MacMillan's not suggesting that, and he has a good discussion of European federalism today. Because he's done such a good job, I need not go too much further on the subject here, which is fine with me. I've stated elsewhere, with gawps of ridicule and visceral revulsion, that the merest thought of big bad bloated old bureacratic EU is enough to make me turn my mind off and float downstream. Here's my own Python allusion: the EU is to efficient government what Mr. Creosote was to healthy dieting.
OK, disclaimer: I have also stated elsewhere that I do support integration, expansion and the Euro business. Not that I can vote for it or anything. But as such I reserve the right to mock all those careerist, parasitic and unelected eurocrats mercilessly from time to time or when I need cheering up. And they deserve it anyway.
And I actually think the sword-bestowing lady notion is a pretty good one, since to believe that a (politically) federal Europe will somehow operate as truly one entity on anything but the most banal of matters requires the same sort of mindset needed to believe that the legend of King Arthur actually happened. But that's neither here nor there.
P.S. MacMillan, who knows a few things about movies, does a very good job of recreating the Holy Grail exchange mentioned above from memory. He not have looked farther than the blogosphere for the transcript: just type "farcical aquatic ceremony" into your toolbar-integrated Google search box, and you will find, of course, lyinginponds.com.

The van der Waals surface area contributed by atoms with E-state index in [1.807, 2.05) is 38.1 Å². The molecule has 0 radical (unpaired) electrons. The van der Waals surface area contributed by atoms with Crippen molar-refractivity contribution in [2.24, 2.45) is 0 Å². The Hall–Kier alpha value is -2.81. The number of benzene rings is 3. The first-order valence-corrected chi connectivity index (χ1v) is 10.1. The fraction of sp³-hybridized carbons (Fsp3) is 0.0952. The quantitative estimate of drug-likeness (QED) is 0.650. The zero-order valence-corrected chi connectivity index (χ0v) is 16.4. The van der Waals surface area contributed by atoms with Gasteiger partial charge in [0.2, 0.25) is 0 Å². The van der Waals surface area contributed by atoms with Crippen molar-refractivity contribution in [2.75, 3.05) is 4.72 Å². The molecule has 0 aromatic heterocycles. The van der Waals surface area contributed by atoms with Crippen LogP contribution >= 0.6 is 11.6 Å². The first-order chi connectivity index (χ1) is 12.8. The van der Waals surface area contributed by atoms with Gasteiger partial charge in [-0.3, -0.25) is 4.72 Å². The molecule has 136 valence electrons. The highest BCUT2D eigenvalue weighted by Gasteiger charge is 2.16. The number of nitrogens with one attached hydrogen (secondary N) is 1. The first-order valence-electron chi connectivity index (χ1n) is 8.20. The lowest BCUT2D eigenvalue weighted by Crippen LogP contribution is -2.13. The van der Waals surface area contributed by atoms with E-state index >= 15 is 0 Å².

The Approach of European Federalism
UPDATE: Read the text of Scott's Boston Globe article he posted in his comments section. Steve | 16:22 |
“They shot the British in the head, several times. The executioners were standing right in front of the Britons,” he said.
2003-06-25 MEMORY AID: When people ask you if you were a collaborator or agent for the communist secret police back in the old days, do you find yourself answering, "Senator, I do not recall at this time"? Now, with the Interior Ministry's recently re-released list of friends of the STB, you can jog your memory! Download and browse the long list of names in the convenience of your own home, away from the prying television cameras recording the faces of those old techno-phobes who showed up at the distribution office for the dead tree version. It's all there, unless of course you've been clever enough to switch your citizenship to another country sometime in the past 13 years. In that case, the government won't include your name with the rest of the group! Steve | 11:52 |